It's All About Framing!
Israel has a rich and robust cultural life and has always valued the contribution of artists and athletes. Both arts and sports entail hard work and endurance, although the final product or achievement is not always easy to actualize. We often celebrate moments collectively, like winning a world championship or unveiling a beautifully designed building, but we do not always appreciate the long process and hard work that led up to this impressive achievement. In this unit we will practice the skill of zooming in and out, focusing on the details but also seeing them in the broader context. By taking a closer look at Israel’s cultural life, we will gain a new perspective on life in Israel.
Primary sources in this lessonSee all
Experience a “ZOOM IN ZOOM OUT” slideshow of one (or more) of the primary sources. At first, only a specific detail is presented, and learners are asked to guess what the primary source is. The educator gradually uncovers more on each slide. This exercise enables the learners to use their deductive skills and to experience a new approach to making observations.
- What questions come to mind when you look at these primary sources?
- Why do you think the artist, photographer or journalist chose to include specific elements in their work?
- How does your background and historical period affect your perspective?
- How did the zoom in technique impact the way you observed the primary source?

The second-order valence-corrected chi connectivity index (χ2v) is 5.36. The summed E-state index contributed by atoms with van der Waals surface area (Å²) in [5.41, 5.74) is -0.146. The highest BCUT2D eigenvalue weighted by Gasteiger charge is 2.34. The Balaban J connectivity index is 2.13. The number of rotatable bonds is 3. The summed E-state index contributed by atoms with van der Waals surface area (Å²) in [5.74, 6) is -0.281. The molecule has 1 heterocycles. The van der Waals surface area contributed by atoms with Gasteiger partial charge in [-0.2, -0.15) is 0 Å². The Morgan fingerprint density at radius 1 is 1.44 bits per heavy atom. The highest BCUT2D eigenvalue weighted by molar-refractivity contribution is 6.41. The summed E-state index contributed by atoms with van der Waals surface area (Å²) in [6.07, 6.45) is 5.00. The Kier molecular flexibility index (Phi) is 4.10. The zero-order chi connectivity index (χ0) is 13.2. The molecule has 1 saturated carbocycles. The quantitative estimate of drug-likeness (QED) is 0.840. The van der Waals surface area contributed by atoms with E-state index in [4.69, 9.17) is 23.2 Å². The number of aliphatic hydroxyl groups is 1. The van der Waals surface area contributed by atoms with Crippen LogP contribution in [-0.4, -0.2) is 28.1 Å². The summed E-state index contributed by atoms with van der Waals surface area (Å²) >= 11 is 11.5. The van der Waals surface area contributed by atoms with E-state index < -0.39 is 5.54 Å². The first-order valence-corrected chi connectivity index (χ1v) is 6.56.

- What elements of the source were the most engaging for you? Why?
- Create a memory game, where each pair of cards consists of (1) a primary source (zoom out) and (2) a detail from it (zoom in). To win, participants need to match the two. Prepare the game and then switch to play with decks created by your classmates!
- Write a postcard to one of the creators of the primary sources. Tell them how your perspective has been impacted as a result of examining their work. Add a reference to something from your world (e.g., an art, music, or sports reference) that you think the creator would appreciate based on what you now know about them.
- Use one of these primary sources to send as a postcard to someone you think would appreciate the image. Write a short letter on the back, explaining the image and what it symbolizes.
- Choose a detail or item from the primary source (e.g., an object, animal, person, word) and write a short blurb from that item’s point of view.